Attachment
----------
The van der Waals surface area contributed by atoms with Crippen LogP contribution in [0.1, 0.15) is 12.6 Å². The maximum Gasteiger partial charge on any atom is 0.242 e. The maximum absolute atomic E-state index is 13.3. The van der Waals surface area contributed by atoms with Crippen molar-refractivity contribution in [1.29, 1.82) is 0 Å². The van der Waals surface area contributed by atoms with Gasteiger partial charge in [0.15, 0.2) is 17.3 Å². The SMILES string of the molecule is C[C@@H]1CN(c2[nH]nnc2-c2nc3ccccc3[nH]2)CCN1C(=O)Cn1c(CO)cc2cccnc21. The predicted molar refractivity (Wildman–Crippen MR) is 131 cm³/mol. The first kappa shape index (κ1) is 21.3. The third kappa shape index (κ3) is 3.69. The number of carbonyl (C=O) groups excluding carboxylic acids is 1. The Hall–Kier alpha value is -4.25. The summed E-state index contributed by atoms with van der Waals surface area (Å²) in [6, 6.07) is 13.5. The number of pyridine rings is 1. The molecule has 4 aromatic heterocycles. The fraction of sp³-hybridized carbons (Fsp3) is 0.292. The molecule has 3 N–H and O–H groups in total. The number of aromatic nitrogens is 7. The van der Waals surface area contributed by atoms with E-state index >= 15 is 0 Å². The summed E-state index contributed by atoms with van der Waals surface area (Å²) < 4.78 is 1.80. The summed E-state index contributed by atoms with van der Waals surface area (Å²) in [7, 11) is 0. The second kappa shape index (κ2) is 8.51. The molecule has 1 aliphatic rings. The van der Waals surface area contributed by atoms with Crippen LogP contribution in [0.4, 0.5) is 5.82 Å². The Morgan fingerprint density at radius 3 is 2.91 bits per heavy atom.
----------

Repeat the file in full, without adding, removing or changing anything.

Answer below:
The van der Waals surface area contributed by atoms with Crippen LogP contribution in [0.1, 0.15) is 12.6 Å². The maximum Gasteiger partial charge on any atom is 0.242 e. The maximum absolute atomic E-state index is 13.3. The van der Waals surface area contributed by atoms with Crippen molar-refractivity contribution in [1.29, 1.82) is 0 Å². The van der Waals surface area contributed by atoms with Gasteiger partial charge in [0.15, 0.2) is 17.3 Å². The SMILES string of the molecule is C[C@@H]1CN(c2[nH]nnc2-c2nc3ccccc3[nH]2)CCN1C(=O)Cn1c(CO)cc2cccnc21. The predicted molar refractivity (Wildman–Crippen MR) is 131 cm³/mol. The first kappa shape index (κ1) is 21.3. The third kappa shape index (κ3) is 3.69. The number of carbonyl (C=O) groups excluding carboxylic acids is 1. The Hall–Kier alpha value is -4.25. The summed E-state index contributed by atoms with van der Waals surface area (Å²) in [6, 6.07) is 13.5. The number of pyridine rings is 1. The molecule has 4 aromatic heterocycles. The fraction of sp³-hybridized carbons (Fsp3) is 0.292. The molecule has 3 N–H and O–H groups in total. The number of aromatic nitrogens is 7. The van der Waals surface area contributed by atoms with E-state index >= 15 is 0 Å². The summed E-state index contributed by atoms with van der Waals surface area (Å²) < 4.78 is 1.80. The summed E-state index contributed by atoms with van der Waals surface area (Å²) in [7, 11) is 0. The second kappa shape index (κ2) is 8.51. The molecule has 1 aliphatic rings. The van der Waals surface area contributed by atoms with Crippen LogP contribution in [0.4, 0.5) is 5.82 Å². The Morgan fingerprint density at radius 3 is 2.91 bits per heavy atom.